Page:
I Love Sport. So Why Do I Hate The Winter Olympics?
Fuck you, Winter Olympics.
I love sport. I was the tousled-headed little freckled kid kicking a footy across the street outside our suburban house, kicking goals like I was Sticks Kernahan and busting out runs on the roadside gravel like I was Craig Bradley up the wing of the ‘G. When I wasn’t doing that, I was Pat Cash, destroying other seven-year-olds at tennis, or being Dean Jones and trying to smash my little brother for a million sixes out of our backyard and breaking at least three windows. I’d be kicking a goddamn soccer ball and screaming “MARADONA!” at bewildered school chums, while crossing over whack mofos on the basketball court like a chunky, slow, white, red-haired Gary Payton.
I love sport. So why do I hate the Olympics?
The way I see it, essentially, the vast majority of Winter Olympics events are just different ways of falling down an icy hill. Whether you’re strapped to a pair of skis, a hunk of sharpened steel, an overgrown skateboard, or one of those little trolley things they use in Skeleton, that’s kinda it. Falling. Down a hill. In lycra.
I hate the fucking ski jumping. It’s basically finding out who can fall down the hill the furtherest.
I hate ice dancing. Dancing’s not a sport, it’s a mating ritual. Something people do when they’re drunk and trying to get laid. Or settle street fights, if they’re Brazilian. The Summer Olympics rightly don’t have ‘dancing’ as a competitive event, so I can’t give a crap when a bunch of people looking like they’ve rummaged through Barry Humphries’ closet do it on some ice. Ice dancing and figure skating are about as fun as sitting through a Kevin Hart movie (well, this is more fun than a Kevin Hart movie).
The best part of the Winter Olympics — amid all the gleeful reporting of shitty Russian carpentry — is that it gives us moments like this:
Or having Sir David Attenborough provide a blow-by-blow analysis of curling:
My main problem lies in redundancy and rewarding lesser achievements, with a gold medal. For instance, say you want to win a gold medal in luge? Okay… But you suck at the single… Well, just get someone else to lie on top of you, and you get another shot.
Therein lies the problem. How the hell is that finding out who’s the best in a sporting discipline? “Oh, but I won in the double luge, that makes me, er, us, the best, er, double luger!” No, it doesn’t. The person who won the luge is the best at luge. You just convinced another human to lie on top of you as you fell down a hill in an ice chute.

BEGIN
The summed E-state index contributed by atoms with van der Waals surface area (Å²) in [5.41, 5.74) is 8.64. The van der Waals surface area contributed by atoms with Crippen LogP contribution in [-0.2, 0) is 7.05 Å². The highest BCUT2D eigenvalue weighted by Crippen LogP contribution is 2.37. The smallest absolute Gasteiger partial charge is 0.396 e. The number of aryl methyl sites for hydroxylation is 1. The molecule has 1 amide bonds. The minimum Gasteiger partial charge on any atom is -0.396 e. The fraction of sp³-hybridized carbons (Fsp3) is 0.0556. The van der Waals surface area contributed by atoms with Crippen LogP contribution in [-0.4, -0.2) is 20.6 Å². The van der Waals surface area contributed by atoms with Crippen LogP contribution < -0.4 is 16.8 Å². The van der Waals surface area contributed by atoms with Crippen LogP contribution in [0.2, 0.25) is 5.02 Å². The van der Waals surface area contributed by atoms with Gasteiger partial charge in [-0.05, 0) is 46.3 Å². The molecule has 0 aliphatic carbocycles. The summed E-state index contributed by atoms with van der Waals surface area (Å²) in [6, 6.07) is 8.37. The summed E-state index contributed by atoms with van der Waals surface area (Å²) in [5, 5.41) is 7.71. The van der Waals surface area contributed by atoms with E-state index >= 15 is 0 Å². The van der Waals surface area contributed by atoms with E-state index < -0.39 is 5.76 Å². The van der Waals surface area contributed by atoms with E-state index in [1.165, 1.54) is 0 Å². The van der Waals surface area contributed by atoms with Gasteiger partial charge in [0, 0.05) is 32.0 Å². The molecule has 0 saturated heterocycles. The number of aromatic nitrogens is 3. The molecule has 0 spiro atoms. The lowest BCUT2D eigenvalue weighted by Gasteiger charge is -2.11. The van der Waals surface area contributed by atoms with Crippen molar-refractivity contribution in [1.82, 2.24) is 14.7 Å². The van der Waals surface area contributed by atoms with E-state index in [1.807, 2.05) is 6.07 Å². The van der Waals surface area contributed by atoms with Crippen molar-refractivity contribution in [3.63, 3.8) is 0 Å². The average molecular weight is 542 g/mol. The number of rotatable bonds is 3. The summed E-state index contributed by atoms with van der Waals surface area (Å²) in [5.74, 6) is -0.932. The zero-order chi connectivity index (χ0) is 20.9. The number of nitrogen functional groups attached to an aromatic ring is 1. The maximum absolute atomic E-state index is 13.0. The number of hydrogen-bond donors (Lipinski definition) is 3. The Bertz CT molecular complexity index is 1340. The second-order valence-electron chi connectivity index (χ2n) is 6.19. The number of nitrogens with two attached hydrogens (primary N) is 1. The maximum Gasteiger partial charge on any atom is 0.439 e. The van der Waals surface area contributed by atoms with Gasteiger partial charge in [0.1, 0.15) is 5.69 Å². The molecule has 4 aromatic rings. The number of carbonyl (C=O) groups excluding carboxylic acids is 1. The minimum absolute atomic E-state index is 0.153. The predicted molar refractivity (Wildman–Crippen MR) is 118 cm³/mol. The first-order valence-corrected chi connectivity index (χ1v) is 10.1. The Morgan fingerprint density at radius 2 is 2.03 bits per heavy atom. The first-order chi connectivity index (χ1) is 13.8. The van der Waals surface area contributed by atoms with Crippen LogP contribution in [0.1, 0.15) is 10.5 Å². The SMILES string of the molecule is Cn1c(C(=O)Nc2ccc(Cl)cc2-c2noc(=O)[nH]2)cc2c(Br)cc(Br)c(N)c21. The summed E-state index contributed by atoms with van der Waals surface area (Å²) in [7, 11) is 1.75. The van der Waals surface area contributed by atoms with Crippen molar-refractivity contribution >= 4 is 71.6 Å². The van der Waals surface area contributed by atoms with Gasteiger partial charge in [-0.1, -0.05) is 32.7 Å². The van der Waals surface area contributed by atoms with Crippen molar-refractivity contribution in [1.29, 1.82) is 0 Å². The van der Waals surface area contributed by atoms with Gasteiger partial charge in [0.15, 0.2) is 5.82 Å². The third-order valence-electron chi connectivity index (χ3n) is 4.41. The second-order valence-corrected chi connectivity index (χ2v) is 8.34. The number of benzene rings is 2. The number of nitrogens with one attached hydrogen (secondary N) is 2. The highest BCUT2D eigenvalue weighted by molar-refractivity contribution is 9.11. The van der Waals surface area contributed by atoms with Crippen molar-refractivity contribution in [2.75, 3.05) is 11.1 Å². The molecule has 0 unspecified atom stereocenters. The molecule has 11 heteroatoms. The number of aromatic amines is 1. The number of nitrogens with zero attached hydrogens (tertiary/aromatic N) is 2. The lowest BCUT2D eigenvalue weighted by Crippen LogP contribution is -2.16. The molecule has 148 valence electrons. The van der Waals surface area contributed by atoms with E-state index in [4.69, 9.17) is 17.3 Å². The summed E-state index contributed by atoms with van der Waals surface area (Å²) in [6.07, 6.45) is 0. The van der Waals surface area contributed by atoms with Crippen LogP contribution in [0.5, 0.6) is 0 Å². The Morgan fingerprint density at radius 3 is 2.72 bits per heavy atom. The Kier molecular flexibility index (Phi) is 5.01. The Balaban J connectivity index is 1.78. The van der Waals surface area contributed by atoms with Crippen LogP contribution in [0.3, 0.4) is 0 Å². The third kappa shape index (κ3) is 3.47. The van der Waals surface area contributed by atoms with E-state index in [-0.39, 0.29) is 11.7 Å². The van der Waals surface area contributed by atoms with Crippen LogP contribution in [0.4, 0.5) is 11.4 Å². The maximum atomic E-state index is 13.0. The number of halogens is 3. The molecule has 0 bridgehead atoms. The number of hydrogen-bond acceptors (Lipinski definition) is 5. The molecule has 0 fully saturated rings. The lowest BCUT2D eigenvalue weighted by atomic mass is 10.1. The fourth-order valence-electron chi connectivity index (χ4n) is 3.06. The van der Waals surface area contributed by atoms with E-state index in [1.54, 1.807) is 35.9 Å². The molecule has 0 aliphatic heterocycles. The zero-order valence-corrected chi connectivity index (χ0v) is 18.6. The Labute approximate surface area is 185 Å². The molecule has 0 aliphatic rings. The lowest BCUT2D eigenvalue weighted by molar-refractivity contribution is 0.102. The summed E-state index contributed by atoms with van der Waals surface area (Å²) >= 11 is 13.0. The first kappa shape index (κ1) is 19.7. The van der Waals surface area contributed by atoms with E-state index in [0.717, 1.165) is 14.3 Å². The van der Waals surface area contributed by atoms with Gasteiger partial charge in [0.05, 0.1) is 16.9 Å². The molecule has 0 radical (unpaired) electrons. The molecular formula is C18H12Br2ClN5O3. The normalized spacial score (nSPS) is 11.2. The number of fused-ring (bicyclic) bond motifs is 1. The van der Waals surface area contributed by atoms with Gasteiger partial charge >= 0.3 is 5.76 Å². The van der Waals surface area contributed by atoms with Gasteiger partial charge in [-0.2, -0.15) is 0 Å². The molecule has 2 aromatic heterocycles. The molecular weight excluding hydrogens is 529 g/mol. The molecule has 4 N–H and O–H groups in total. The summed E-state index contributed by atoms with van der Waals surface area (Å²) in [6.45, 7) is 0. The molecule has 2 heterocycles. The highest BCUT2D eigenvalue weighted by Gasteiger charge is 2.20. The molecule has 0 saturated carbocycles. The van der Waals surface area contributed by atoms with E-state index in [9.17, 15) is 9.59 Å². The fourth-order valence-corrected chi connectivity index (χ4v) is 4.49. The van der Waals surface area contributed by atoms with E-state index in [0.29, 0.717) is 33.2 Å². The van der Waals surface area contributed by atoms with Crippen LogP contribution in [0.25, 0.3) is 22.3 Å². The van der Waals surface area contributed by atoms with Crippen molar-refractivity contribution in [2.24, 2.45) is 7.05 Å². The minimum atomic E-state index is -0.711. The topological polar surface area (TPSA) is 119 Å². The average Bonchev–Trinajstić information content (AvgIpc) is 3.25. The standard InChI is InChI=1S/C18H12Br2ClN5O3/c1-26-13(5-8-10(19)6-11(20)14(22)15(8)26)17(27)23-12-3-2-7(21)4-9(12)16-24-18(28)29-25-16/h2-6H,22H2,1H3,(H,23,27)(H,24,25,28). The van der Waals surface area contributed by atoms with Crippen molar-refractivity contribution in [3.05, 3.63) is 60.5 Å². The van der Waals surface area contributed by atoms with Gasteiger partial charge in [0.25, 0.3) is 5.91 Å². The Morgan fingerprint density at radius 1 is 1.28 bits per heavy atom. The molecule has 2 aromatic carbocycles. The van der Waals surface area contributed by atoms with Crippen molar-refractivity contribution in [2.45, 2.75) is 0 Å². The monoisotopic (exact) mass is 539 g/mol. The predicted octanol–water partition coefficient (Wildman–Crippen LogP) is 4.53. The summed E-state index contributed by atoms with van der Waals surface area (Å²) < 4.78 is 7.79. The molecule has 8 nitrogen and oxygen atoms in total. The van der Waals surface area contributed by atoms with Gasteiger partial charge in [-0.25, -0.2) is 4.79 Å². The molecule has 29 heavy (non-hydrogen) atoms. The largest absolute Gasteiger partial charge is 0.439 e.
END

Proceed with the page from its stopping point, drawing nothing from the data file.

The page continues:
And as much as I dig Skeleton, and how much I hoped it’d be some sort of Chemical Brothers film clip come to life…
Based on how purely insane it is…
And how awesome their helmets are…
Really… It’s just headfirst luge. This is akin to having the 100-metre sprint run backwards. Screw Usain Bolt — the Summer Olympic 100-metre finalists would be headed by AFL umpire, Shane McInerney.
I have no problem with snowboarding, or skiing, or ice skating aesthetically — they’re fun, they look good, and they’re impressively hard to do. I’m not hesitant, either, when it comes to voicing the phrase “Slopestyle is dope as fuck”, because it is.
Slopestyle is so badass, even Shaun White shrugged, pulled out, and went “Shit be hard, yo.” But I take umbrage that there’s ten freestyle skiing events, ten snowboarding events, as well as a further four ski-jumping events — there’s too much overlap on the same exact sets of skills.
It’s rampant in the Olympics. At its inception in 1924, the Winter Olympics had 16 events in 6 sports (with 9 different disciplines being represented across those sports). The current Sochi Winter Olympics has 98 events in 7 sports, with 15 different disciplines. It’s too much, and it cheapens the sports being represented.
As much as I love Cool Runnings, what are those two middle people doing, beyond adding speed and ballast? That’s what the Olympics are all about — needless complications and inefficiencies.